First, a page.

Marri Horvat, MD has a background in neurology and currently practices at Cleveland Clinic’s Sleep Disorder Center.

Read the Q&A with Dr. Horvat below.

WAM: How do we know when it’s time to sleep? Is it our bodies or our brains that make us so tired we need to close our eyes and nod off?
Dr. Horvat: Both your body and your brain work together to tell you when it is time to go to sleep. Your brain gets input from things around you such as light and darkness, and this triggers certain hormones to be made that help you fall asleep or wake up. Your body will give you signals for when it is time to go to sleep. Typically, those signs consist of yawning, your eye lids becoming heavy and even your head bobbing as though you will fall asleep.

WAM: Over 50 million Americans report problems with sleep. What are the consequences of having sleep disturbances on overall health?
Dr. Horvat: This depends on the reason your sleep is disturbed. If you have a medical condition such as sleep apnea that is disturbing your sleep, this can lead to an increased risk of heart disease, stroke and even dementia. We know that generally, patients who do not get enough sleep (typically 7-9 hours a night) have an increased risk of developing high blood pressure, obesity, diabetes, difficulty concentrating, mood disorders as well as worsening seizure and migraine frequency.

WAM: Contrary to what many of us think, it turns out there is a lot of activity taking place inside our brains during sleep. What is going on—and how is it affecting our long term brain health?
Dr. Horvat: When you are sleeping your brain does remain active, although to a lesser degree. It continues to regulate things like breathing, blood pressure, heart rate, temperature, as well as the production of hormones and other substances throughout the body. Your brain is also working to consolidate new learning and memories while you are sleeping. There is some data to suggest that during sleep your brain is also working to remove waste products that build up during the day. This theory proposes that decreased sleep decreases how much waste we can remove, and that the buildup of these waste products can be toxic to neurons and possibly lead to long term consequences such as Alzheimer’s.

WAM: What does sleep have to do with helping us process memory, and is there any correlation between memory issues due to lack of sleep and those that develop as a result of Alzheimer’s?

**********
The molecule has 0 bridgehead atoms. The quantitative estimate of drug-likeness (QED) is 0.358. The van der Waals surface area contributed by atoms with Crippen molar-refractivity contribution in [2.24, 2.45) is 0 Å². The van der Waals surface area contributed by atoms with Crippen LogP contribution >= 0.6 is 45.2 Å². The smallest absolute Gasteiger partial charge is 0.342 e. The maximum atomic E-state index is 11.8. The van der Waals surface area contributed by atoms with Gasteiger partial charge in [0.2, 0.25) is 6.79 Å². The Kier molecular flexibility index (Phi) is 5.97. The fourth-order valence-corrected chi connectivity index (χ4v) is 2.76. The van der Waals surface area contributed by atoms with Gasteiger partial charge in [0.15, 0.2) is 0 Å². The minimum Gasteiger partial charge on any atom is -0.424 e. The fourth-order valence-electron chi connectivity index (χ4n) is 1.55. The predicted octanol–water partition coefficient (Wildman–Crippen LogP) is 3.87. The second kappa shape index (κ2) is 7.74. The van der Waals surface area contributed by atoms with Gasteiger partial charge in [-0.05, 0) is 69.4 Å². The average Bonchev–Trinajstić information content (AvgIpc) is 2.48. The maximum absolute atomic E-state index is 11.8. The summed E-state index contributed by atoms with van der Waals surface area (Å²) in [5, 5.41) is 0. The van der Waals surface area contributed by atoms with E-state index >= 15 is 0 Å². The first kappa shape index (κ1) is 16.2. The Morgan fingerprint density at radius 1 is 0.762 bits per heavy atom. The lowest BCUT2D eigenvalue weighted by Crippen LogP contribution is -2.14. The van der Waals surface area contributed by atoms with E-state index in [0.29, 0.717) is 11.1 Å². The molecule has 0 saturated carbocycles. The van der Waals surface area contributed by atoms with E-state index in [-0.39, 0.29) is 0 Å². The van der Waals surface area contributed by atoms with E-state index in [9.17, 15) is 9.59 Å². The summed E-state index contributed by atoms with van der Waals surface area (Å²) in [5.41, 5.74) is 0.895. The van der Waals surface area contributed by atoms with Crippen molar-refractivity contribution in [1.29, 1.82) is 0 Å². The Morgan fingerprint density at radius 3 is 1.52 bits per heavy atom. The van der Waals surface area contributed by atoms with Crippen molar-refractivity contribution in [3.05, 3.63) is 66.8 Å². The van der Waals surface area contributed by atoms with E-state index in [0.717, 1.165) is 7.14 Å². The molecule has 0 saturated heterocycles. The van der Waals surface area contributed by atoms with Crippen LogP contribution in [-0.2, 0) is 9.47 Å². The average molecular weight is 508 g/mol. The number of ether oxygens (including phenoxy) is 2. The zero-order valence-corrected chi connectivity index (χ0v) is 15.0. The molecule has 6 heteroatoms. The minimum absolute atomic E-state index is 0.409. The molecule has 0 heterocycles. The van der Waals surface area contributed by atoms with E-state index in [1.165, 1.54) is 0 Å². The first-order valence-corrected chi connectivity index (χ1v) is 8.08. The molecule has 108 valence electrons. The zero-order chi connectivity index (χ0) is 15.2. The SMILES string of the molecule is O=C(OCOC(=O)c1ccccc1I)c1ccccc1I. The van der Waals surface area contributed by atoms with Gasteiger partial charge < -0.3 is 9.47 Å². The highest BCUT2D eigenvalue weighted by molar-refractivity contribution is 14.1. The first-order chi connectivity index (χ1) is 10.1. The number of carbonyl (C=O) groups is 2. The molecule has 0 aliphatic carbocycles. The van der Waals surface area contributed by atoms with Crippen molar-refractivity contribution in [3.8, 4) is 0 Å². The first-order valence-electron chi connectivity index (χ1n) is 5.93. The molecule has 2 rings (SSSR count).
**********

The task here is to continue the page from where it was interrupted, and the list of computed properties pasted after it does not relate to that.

Dr. Horvat: We do not have a clear cut idea of how sleep helps memories, but it is thought that during sleep your brain processes these memories and helps turn events and information in to long term memories. We know that sleep deprivation overall can have a profound impact on memory, processing information, and maintaining attention. Several studies have seen an increased risk of developing dementia in adults who consistently get six hours or less a night. We do not know whether these sleep changes contribute to the disease or simply reflect early symptoms of the disease.

WAM: What’s the most exciting thing you’ve learned about the power of sleep?
Dr Horvat: The most exciting thing is simply how much better you can feel with a good night’s sleep. The difference in your ability to think, regulate your mood, interact with people, and even perform day to day activities is astronomical after sleeping well.

WAM: For the 50 million Americans who report sleep disturbances: what tips do you have to help them get a good night’s rest?
Dr. Horvat: This depends on why they are not sleeping well in the first place. If there is concern that a medical condition could be the cause of sleep disruption (such as sleep apnea, thyroid issues, chronic pain, etc.), talking to your medical provider is the first step. In general, sleep hygiene is a good place to start for many of us. Some specific tips include only using your bed for sleeping or sex. You should not be watching TV, doing work or reading in bed as this starts to condition your brain to think of your bed as a place for being awake instead of asleep. Limit screen use (phones, tv, iPad) to 1-2 hours before bed. Do not have screens in your bedroom if possible (if you have a clock, set the alarm and then turn it away from you). Do not drink alcohol or caffeine 3-4 hours before your bedtime. Keep a consistent bedtime and wake up time, even on your days off. Try not to nap during the day.